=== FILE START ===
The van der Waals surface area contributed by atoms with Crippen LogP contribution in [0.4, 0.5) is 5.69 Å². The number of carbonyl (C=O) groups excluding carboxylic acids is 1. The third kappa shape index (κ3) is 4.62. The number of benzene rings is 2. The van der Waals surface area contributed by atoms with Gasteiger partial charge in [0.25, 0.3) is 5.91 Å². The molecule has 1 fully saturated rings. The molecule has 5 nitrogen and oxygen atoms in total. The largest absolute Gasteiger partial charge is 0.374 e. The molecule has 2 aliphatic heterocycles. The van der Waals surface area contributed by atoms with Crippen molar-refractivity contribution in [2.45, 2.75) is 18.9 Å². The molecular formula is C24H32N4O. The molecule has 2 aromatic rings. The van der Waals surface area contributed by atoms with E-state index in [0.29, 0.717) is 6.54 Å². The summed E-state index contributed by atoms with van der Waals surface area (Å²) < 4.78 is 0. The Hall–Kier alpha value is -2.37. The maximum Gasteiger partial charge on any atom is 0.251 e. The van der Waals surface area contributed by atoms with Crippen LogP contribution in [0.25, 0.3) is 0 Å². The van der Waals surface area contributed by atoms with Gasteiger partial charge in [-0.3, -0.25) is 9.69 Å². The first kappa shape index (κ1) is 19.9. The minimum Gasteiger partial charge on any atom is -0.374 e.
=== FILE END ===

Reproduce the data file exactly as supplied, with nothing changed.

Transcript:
The van der Waals surface area contributed by atoms with Crippen LogP contribution in [0.4, 0.5) is 5.69 Å². The number of carbonyl (C=O) groups excluding carboxylic acids is 1. The third kappa shape index (κ3) is 4.62. The number of benzene rings is 2. The van der Waals surface area contributed by atoms with Gasteiger partial charge in [0.25, 0.3) is 5.91 Å². The molecule has 1 fully saturated rings. The molecule has 5 nitrogen and oxygen atoms in total. The largest absolute Gasteiger partial charge is 0.374 e. The molecule has 2 aliphatic heterocycles. The van der Waals surface area contributed by atoms with Crippen molar-refractivity contribution in [2.45, 2.75) is 18.9 Å². The molecular formula is C24H32N4O. The molecule has 2 aromatic rings. The van der Waals surface area contributed by atoms with E-state index in [0.29, 0.717) is 6.54 Å². The summed E-state index contributed by atoms with van der Waals surface area (Å²) < 4.78 is 0. The Hall–Kier alpha value is -2.37. The maximum Gasteiger partial charge on any atom is 0.251 e. The van der Waals surface area contributed by atoms with Crippen LogP contribution in [0.25, 0.3) is 0 Å². The van der Waals surface area contributed by atoms with Gasteiger partial charge in [-0.3, -0.25) is 9.69 Å². The first kappa shape index (κ1) is 19.9. The minimum Gasteiger partial charge on any atom is -0.374 e.